Tuesday, November 28, 2023

TUESDAY TIDBITS: "Needing a Win to Sew up the Central Division Title"

By TJ Troup  
Another week of interesting, and sometimes even fascinating games. Since the AFC has 10 teams with at least six wins, we just might see tie breakers come into play at the close of the regular season. When the league puts the schedule out in the spring and I look at it....always try and figure out games that just might have real meaning. 

Did not focus at all on Denver playing Houston on December the 3rd as a meaningful game, and yet now it is. The NFC has 6 teams with six or more wins, and of course we have the NFC South, and again will ask all of you, who wins that division? The game of the week, or possibly the game of the year brings the Niners and Eagles into a battle for supremacy, and possible home field advantage. 

Would relish any and all comments on the game; low score since we have physical defenses that can rush the passer? High scoring since both teams have versatile attacks with plenty of men who can make a big play? 

Historically these teams have met 36 times in the regular season in the past 73 years, and there are three games that standout to me. Steve Young detailed how the '94 clash changed him and his focus during that championship season. The September of '59 game that featured two teams on the rise, oh not many of you remember that game? Guess that means I am damn old. 

The September of '89 game still stands out to me, and watched Joe Montana shred the Philadelphia secondary, though he was pressured and sacked all afternoon by the relentless Eagle pass rush. Historically November 26th has been significant in Green Bay Packer history, and the title of today's saga is a quote from the distinguished Mr. Eric Goska from his must have book "Green Bay Packers: A Measure of Greatness".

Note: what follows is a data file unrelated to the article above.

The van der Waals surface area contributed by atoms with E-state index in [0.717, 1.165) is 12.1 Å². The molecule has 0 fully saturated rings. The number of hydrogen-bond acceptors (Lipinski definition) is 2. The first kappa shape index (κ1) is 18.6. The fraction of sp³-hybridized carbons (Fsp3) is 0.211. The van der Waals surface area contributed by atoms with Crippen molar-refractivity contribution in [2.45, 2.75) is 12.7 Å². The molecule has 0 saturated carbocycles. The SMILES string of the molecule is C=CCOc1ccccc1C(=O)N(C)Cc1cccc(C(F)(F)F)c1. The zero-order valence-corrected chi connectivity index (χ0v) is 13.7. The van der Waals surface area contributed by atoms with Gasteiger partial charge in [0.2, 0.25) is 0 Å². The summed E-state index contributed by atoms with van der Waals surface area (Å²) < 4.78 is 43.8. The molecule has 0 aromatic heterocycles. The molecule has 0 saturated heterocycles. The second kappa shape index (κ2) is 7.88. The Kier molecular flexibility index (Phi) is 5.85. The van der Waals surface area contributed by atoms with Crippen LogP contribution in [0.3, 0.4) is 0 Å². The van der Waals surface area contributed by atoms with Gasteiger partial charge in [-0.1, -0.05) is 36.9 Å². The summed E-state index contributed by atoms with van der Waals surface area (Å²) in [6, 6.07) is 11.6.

Packers won on the 26th of November in 1931, as they were on the verge of a third consecutive championship, and no I did not attend the game. Packers won on the 26th of November in '44 rebounding from the loss to NYG and setting up the re-match with the Giants. Packers won on the 26th of November in '50 as the winning touchdown pass came with just a few seconds left in the game. Speaking of touchdown passes, the Packers won on the 26th of November in 1995 as Favre carved up the Buccaneers. 

There are two Packer games played on the 26th of November that stand out least for me. We are in Wrigley Field for the final time that Halas will face Lombardi. The Bears are inconsistent on offense but have a defense led by Butkus that can keep them in any game, and a secondary that is playing outstanding team pass defense. Green Bay with a record of 7-2-1 opens the game with Starr completing to Dale for 48 yards, yet the drive quickly stalls. 

Jeter intercepts Concannon, and Starr again on first down gains big yardage in the air with a completion to Dowler for 42, and yet again the drive stalls with the Bear pass rush taking down Bart twice. Concannon is intercepted again, this time by Dave Robinson. The short touchdown drive culminates in Starr whistling a strike to Dowler. Kicking away from Sayers, the Bears begin with excellent field position and two running plays have the Bears on the Packer forty-three. 

When you watch Sayers 43 yard touchdown run you see why he is in the Hall of Fame. Percival kicks off, and here comes the other kickoff return man who can go the distance in  Travis "The "Roadrunner" Williams. 

When you watch my boy Rosey Taylor make the tackle and absorb the collision ... this is why Pro Football in the '60s became known for the physical style of play; even on special teams. Anderson scores early in the second quarter, but just before the half Percival kicks a 10 yard field goal after a staunch goal line stand by the two time defending champion Packers. 

When Sayers fumbles an Anderson punt that would have given Chicago excellent field position, Starr runs and passes the Packers to position Chandler for the field goal. Green Bay 17 Chicago 10. The Bears first possession of the 4th quarter is a sustained thirteen play drive of 75 yards that again culminates with a short Percival field goal.